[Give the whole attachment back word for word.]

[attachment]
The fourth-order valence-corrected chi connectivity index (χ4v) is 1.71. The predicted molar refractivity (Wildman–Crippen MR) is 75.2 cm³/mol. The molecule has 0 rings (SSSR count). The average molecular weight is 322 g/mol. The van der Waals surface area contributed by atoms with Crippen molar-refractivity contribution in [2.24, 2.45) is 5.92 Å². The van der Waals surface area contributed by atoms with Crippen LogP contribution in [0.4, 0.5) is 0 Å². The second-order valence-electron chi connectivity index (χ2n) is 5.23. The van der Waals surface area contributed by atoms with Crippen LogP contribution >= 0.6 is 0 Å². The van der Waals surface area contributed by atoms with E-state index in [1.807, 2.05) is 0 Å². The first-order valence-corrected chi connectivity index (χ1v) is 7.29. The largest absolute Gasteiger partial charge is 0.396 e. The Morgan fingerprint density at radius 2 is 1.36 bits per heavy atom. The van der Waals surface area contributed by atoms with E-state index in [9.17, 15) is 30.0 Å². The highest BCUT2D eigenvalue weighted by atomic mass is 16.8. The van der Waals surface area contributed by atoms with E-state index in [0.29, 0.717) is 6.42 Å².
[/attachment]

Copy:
The fourth-order valence-corrected chi connectivity index (χ4v) is 1.71. The predicted molar refractivity (Wildman–Crippen MR) is 75.2 cm³/mol. The molecule has 0 rings (SSSR count). The average molecular weight is 322 g/mol. The van der Waals surface area contributed by atoms with Crippen molar-refractivity contribution in [2.24, 2.45) is 5.92 Å². The van der Waals surface area contributed by atoms with Crippen LogP contribution in [0.4, 0.5) is 0 Å². The second-order valence-electron chi connectivity index (χ2n) is 5.23. The van der Waals surface area contributed by atoms with Crippen LogP contribution >= 0.6 is 0 Å². The van der Waals surface area contributed by atoms with E-state index in [1.807, 2.05) is 0 Å². The first-order valence-corrected chi connectivity index (χ1v) is 7.29. The largest absolute Gasteiger partial charge is 0.396 e. The Morgan fingerprint density at radius 2 is 1.36 bits per heavy atom. The van der Waals surface area contributed by atoms with E-state index in [9.17, 15) is 30.0 Å². The highest BCUT2D eigenvalue weighted by atomic mass is 16.8. The van der Waals surface area contributed by atoms with E-state index in [0.29, 0.717) is 6.42 Å².